[ 0.871178] bcm_power_request -> 0
    [ 0.875208] SCSI subsystem initialized
    [ 0.879248] usbcore: registered new interface driver usbfs
    [ 0.884858] usbcore: registered new interface driver hub
    [ 0.890386] usbcore: registered new device driver usb
    [ 0.897528] Switched to clocksource arch_sys_counter
    [ 0.953568] FS-Cache: Loaded
    [ 0.956858] CacheFiles: Loaded
    [ 0.971600] NET: Registered protocol family 2
    [ 0.977309] TCP established hash table entries: 8192 (order: 3, 32768 bytes)
    [ 0.984565] TCP bind hash table entries: 8192 (order: 4, 65536 bytes)
    [ 0.991263] TCP: Hash tables configured (established 8192 bind 8192)
    [ 0.997785] UDP hash table entries: 512 (order: 2, 16384 bytes)
    [ 1.003781] UDP-Lite hash table entries: 512 (order: 2, 16384 bytes)
    [ 1.010527] NET: Registered protocol family 1
    [ 1.015347] RPC: Registered named UNIX socket transport module.
    [ 1.021384] RPC: Registered udp transport module.
    [ 1.026113] RPC: Registered tcp transport module.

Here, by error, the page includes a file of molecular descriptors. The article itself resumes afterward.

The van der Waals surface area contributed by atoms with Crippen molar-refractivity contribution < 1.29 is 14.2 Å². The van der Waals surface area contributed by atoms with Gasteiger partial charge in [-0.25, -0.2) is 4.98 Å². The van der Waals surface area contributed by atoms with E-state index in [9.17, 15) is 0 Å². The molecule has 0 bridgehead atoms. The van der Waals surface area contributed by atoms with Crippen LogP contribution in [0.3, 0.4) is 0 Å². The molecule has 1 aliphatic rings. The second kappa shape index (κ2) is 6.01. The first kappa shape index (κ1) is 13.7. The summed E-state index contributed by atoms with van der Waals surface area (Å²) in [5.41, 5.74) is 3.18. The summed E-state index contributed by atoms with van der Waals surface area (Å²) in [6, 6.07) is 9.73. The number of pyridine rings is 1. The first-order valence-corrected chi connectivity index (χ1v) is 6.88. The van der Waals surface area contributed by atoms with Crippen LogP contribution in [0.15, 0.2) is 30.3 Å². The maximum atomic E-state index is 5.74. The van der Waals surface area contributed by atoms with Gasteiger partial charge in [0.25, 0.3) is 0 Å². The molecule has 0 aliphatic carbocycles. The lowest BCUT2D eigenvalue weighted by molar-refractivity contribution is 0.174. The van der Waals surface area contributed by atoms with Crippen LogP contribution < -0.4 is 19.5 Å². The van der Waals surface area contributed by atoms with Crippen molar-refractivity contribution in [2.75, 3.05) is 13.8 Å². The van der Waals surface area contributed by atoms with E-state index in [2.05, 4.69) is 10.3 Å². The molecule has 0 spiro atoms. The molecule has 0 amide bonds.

[ 1.030859] RPC: Registered tcp NFSv4.1 backchannel transport module.
    [ 1.038689] hw perfevents: enabled with armv7_cortex_a7 PMU driver, 5 counters available
    [ 1.048275] futex hash table entries: 1024 (order: 4, 65536 bytes)
    [ 1.070404] VFS: Disk quotas dquot_6.6.0
    [ 1.074747] VFS: Dquot-cache hash table entries: 1024 (order 0, 4096 bytes)
    [ 1.084393] FS-Cache: Netfs ‘nfs’ registered for caching
    [ 1.090908] NFS: Registering the id_resolver key type
    [ 1.096037] Key type id_resolver registered
    [ 1.100312] Key type id_legacy registered
    [ 1.107112] Block layer SCSI generic (bsg) driver version 0.4 loaded (major 252)
    [ 1.114792] io scheduler noop registered
    [ 1.118835] io scheduler deadline registered
    [ 1.123459] io scheduler cfq registered (default)
    [ 1.130750] BCM2708FB: allocated DMA memory fac00000